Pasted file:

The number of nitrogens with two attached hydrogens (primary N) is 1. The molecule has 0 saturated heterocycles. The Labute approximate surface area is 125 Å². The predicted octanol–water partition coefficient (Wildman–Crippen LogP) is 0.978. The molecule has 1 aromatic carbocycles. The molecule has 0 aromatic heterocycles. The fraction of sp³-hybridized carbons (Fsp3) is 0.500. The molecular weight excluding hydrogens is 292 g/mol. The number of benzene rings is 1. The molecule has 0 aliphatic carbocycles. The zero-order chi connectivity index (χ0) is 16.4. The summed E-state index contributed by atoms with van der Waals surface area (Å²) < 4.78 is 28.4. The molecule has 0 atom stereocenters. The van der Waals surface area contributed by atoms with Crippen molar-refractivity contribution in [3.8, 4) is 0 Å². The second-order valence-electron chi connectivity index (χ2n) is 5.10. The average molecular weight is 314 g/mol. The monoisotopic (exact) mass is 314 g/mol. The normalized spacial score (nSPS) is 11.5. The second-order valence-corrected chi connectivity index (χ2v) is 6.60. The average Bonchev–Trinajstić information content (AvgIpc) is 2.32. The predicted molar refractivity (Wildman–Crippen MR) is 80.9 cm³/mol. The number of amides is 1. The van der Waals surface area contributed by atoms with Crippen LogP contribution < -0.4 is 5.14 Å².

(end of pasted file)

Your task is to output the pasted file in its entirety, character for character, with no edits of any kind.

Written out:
The number of nitrogens with two attached hydrogens (primary N) is 1. The molecule has 0 saturated heterocycles. The Labute approximate surface area is 125 Å². The predicted octanol–water partition coefficient (Wildman–Crippen LogP) is 0.978. The molecule has 1 aromatic carbocycles. The molecule has 0 aromatic heterocycles. The fraction of sp³-hybridized carbons (Fsp3) is 0.500. The molecular weight excluding hydrogens is 292 g/mol. The number of benzene rings is 1. The molecule has 0 aliphatic carbocycles. The zero-order chi connectivity index (χ0) is 16.4. The summed E-state index contributed by atoms with van der Waals surface area (Å²) < 4.78 is 28.4. The molecule has 0 atom stereocenters. The van der Waals surface area contributed by atoms with Crippen molar-refractivity contribution in [3.8, 4) is 0 Å². The second-order valence-electron chi connectivity index (χ2n) is 5.10. The average molecular weight is 314 g/mol. The monoisotopic (exact) mass is 314 g/mol. The normalized spacial score (nSPS) is 11.5. The second-order valence-corrected chi connectivity index (χ2v) is 6.60. The average Bonchev–Trinajstić information content (AvgIpc) is 2.32. The predicted molar refractivity (Wildman–Crippen MR) is 80.9 cm³/mol. The number of amides is 1. The van der Waals surface area contributed by atoms with Crippen LogP contribution < -0.4 is 5.14 Å².